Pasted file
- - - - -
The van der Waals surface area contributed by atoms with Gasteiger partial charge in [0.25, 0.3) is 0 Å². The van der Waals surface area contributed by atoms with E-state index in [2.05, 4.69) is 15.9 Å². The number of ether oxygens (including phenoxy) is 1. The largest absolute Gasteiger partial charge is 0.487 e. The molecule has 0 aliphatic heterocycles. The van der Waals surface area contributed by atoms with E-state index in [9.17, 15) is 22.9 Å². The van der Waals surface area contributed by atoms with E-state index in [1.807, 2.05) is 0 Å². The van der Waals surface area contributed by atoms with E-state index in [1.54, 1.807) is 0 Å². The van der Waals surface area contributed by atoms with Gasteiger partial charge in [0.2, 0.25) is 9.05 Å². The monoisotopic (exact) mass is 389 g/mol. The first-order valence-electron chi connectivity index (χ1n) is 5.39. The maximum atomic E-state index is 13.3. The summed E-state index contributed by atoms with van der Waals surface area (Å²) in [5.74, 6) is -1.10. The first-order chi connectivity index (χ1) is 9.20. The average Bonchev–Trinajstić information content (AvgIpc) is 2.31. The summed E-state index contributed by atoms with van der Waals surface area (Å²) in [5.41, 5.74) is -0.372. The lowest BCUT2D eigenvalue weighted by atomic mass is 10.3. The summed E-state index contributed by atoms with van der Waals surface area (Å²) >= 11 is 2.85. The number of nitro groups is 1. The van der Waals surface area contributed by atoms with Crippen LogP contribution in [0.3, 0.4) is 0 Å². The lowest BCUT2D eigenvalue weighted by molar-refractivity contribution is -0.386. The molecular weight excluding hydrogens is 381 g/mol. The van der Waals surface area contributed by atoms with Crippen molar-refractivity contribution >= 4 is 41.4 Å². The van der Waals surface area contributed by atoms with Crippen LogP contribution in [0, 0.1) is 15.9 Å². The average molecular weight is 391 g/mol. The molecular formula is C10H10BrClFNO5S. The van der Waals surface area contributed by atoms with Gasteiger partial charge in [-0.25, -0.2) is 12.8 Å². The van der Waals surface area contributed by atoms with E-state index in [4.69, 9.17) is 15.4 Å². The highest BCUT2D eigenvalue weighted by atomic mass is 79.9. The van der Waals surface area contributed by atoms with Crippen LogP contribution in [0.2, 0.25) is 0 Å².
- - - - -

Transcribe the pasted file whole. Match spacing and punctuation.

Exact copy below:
The van der Waals surface area contributed by atoms with Gasteiger partial charge in [0.25, 0.3) is 0 Å². The van der Waals surface area contributed by atoms with E-state index in [2.05, 4.69) is 15.9 Å². The number of ether oxygens (including phenoxy) is 1. The largest absolute Gasteiger partial charge is 0.487 e. The molecule has 0 aliphatic heterocycles. The van der Waals surface area contributed by atoms with E-state index in [9.17, 15) is 22.9 Å². The van der Waals surface area contributed by atoms with E-state index in [1.807, 2.05) is 0 Å². The van der Waals surface area contributed by atoms with E-state index in [1.54, 1.807) is 0 Å². The van der Waals surface area contributed by atoms with Gasteiger partial charge in [0.2, 0.25) is 9.05 Å². The monoisotopic (exact) mass is 389 g/mol. The first-order valence-electron chi connectivity index (χ1n) is 5.39. The maximum atomic E-state index is 13.3. The summed E-state index contributed by atoms with van der Waals surface area (Å²) in [5.74, 6) is -1.10. The first-order chi connectivity index (χ1) is 9.20. The average Bonchev–Trinajstić information content (AvgIpc) is 2.31. The summed E-state index contributed by atoms with van der Waals surface area (Å²) in [5.41, 5.74) is -0.372. The lowest BCUT2D eigenvalue weighted by atomic mass is 10.3. The summed E-state index contributed by atoms with van der Waals surface area (Å²) >= 11 is 2.85. The number of nitro groups is 1. The van der Waals surface area contributed by atoms with Crippen LogP contribution in [0.3, 0.4) is 0 Å². The lowest BCUT2D eigenvalue weighted by molar-refractivity contribution is -0.386. The molecular weight excluding hydrogens is 381 g/mol. The van der Waals surface area contributed by atoms with Crippen molar-refractivity contribution >= 4 is 41.4 Å². The van der Waals surface area contributed by atoms with Crippen LogP contribution in [0, 0.1) is 15.9 Å². The average molecular weight is 391 g/mol. The molecular formula is C10H10BrClFNO5S. The van der Waals surface area contributed by atoms with Gasteiger partial charge in [-0.25, -0.2) is 12.8 Å². The van der Waals surface area contributed by atoms with E-state index in [4.69, 9.17) is 15.4 Å². The highest BCUT2D eigenvalue weighted by atomic mass is 79.9. The van der Waals surface area contributed by atoms with Crippen LogP contribution in [0.2, 0.25) is 0 Å².